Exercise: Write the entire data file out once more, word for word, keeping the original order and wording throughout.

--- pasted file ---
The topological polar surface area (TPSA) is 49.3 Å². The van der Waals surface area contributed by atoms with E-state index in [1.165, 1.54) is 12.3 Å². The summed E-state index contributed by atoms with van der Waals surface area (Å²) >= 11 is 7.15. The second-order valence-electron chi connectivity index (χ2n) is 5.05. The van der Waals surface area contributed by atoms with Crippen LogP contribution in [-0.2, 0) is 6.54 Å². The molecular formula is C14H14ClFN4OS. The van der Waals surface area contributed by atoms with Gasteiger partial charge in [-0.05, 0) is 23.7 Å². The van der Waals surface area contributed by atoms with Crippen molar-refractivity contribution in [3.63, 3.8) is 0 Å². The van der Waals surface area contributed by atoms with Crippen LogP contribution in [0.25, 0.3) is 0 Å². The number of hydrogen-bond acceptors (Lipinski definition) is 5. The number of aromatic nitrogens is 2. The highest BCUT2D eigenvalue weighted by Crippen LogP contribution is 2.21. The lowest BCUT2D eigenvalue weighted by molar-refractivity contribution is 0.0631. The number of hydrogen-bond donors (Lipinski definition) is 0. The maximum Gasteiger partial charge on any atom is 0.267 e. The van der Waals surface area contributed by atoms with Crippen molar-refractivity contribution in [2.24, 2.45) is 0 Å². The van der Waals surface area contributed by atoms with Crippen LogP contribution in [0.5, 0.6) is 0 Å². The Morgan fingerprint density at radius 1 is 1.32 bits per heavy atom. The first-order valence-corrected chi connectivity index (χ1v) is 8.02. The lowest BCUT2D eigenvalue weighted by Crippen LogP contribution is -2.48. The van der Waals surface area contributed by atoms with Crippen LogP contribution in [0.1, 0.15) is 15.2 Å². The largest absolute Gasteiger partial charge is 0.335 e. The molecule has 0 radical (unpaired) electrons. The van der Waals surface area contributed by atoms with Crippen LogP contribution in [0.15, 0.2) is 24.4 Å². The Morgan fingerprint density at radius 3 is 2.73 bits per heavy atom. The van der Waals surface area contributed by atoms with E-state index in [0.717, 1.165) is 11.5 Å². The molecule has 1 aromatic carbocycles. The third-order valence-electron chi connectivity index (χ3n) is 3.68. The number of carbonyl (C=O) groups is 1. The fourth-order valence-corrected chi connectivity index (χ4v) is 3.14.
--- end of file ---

The topological polar surface area (TPSA) is 49.3 Å². The van der Waals surface area contributed by atoms with E-state index in [1.165, 1.54) is 12.3 Å². The summed E-state index contributed by atoms with van der Waals surface area (Å²) >= 11 is 7.15. The second-order valence-electron chi connectivity index (χ2n) is 5.05. The van der Waals surface area contributed by atoms with Crippen LogP contribution in [-0.2, 0) is 6.54 Å². The molecular formula is C14H14ClFN4OS. The van der Waals surface area contributed by atoms with Gasteiger partial charge in [-0.05, 0) is 23.7 Å². The van der Waals surface area contributed by atoms with Crippen molar-refractivity contribution in [3.63, 3.8) is 0 Å². The van der Waals surface area contributed by atoms with Crippen LogP contribution in [0.25, 0.3) is 0 Å². The number of hydrogen-bond acceptors (Lipinski definition) is 5. The number of aromatic nitrogens is 2. The highest BCUT2D eigenvalue weighted by Crippen LogP contribution is 2.21. The lowest BCUT2D eigenvalue weighted by molar-refractivity contribution is 0.0631. The number of hydrogen-bond donors (Lipinski definition) is 0. The maximum Gasteiger partial charge on any atom is 0.267 e. The van der Waals surface area contributed by atoms with Crippen molar-refractivity contribution in [2.24, 2.45) is 0 Å². The van der Waals surface area contributed by atoms with Crippen LogP contribution in [0.5, 0.6) is 0 Å². The Morgan fingerprint density at radius 1 is 1.32 bits per heavy atom. The first-order valence-corrected chi connectivity index (χ1v) is 8.02. The lowest BCUT2D eigenvalue weighted by Crippen LogP contribution is -2.48. The van der Waals surface area contributed by atoms with Crippen LogP contribution in [0.1, 0.15) is 15.2 Å². The largest absolute Gasteiger partial charge is 0.335 e. The molecule has 0 radical (unpaired) electrons. The van der Waals surface area contributed by atoms with Crippen LogP contribution in [0.15, 0.2) is 24.4 Å². The Morgan fingerprint density at radius 3 is 2.73 bits per heavy atom. The van der Waals surface area contributed by atoms with E-state index in [0.717, 1.165) is 11.5 Å². The molecule has 1 aromatic carbocycles. The third-order valence-electron chi connectivity index (χ3n) is 3.68. The number of carbonyl (C=O) groups is 1. The fourth-order valence-corrected chi connectivity index (χ4v) is 3.14.